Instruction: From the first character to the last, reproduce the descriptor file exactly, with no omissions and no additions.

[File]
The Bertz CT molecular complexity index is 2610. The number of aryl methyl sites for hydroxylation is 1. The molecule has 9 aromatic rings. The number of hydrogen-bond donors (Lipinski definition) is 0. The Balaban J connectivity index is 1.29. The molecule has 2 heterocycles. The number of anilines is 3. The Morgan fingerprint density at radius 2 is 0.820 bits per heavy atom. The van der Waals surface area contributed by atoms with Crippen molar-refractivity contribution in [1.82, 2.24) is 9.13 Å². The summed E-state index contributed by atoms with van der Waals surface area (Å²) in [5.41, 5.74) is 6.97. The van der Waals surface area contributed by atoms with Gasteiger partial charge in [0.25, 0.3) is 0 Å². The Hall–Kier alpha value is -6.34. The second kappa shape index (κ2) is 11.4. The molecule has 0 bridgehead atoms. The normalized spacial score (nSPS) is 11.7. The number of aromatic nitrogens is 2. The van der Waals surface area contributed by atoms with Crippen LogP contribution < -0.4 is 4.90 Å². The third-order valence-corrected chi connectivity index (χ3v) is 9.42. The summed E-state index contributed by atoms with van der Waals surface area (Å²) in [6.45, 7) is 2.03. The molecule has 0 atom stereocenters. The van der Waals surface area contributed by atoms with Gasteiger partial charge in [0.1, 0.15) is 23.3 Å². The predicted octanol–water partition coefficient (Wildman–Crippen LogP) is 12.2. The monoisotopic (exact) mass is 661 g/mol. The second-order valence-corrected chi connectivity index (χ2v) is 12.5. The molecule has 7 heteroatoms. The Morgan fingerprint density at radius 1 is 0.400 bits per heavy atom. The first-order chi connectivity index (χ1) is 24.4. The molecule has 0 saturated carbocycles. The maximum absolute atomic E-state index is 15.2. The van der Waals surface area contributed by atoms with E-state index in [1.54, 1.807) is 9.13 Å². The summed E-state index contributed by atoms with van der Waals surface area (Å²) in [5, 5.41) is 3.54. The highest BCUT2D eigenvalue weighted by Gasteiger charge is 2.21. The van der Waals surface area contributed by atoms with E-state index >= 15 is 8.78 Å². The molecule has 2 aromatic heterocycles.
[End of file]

The Bertz CT molecular complexity index is 2610. The number of aryl methyl sites for hydroxylation is 1. The molecule has 9 aromatic rings. The number of hydrogen-bond donors (Lipinski definition) is 0. The Balaban J connectivity index is 1.29. The molecule has 2 heterocycles. The number of anilines is 3. The Morgan fingerprint density at radius 2 is 0.820 bits per heavy atom. The van der Waals surface area contributed by atoms with Crippen molar-refractivity contribution in [1.82, 2.24) is 9.13 Å². The summed E-state index contributed by atoms with van der Waals surface area (Å²) in [5.41, 5.74) is 6.97. The van der Waals surface area contributed by atoms with Gasteiger partial charge in [0.25, 0.3) is 0 Å². The Hall–Kier alpha value is -6.34. The second kappa shape index (κ2) is 11.4. The molecule has 0 bridgehead atoms. The normalized spacial score (nSPS) is 11.7. The number of aromatic nitrogens is 2. The van der Waals surface area contributed by atoms with Crippen LogP contribution < -0.4 is 4.90 Å². The third-order valence-corrected chi connectivity index (χ3v) is 9.42. The summed E-state index contributed by atoms with van der Waals surface area (Å²) in [6.45, 7) is 2.03. The molecule has 0 atom stereocenters. The van der Waals surface area contributed by atoms with Gasteiger partial charge in [0.1, 0.15) is 23.3 Å². The predicted octanol–water partition coefficient (Wildman–Crippen LogP) is 12.2. The monoisotopic (exact) mass is 661 g/mol. The second-order valence-corrected chi connectivity index (χ2v) is 12.5. The molecule has 7 heteroatoms. The Morgan fingerprint density at radius 1 is 0.400 bits per heavy atom. The first-order chi connectivity index (χ1) is 24.4. The molecule has 0 saturated carbocycles. The maximum absolute atomic E-state index is 15.2. The van der Waals surface area contributed by atoms with E-state index in [1.54, 1.807) is 9.13 Å². The summed E-state index contributed by atoms with van der Waals surface area (Å²) in [5, 5.41) is 3.54. The highest BCUT2D eigenvalue weighted by Gasteiger charge is 2.21. The van der Waals surface area contributed by atoms with E-state index >= 15 is 8.78 Å². The molecule has 2 aromatic heterocycles.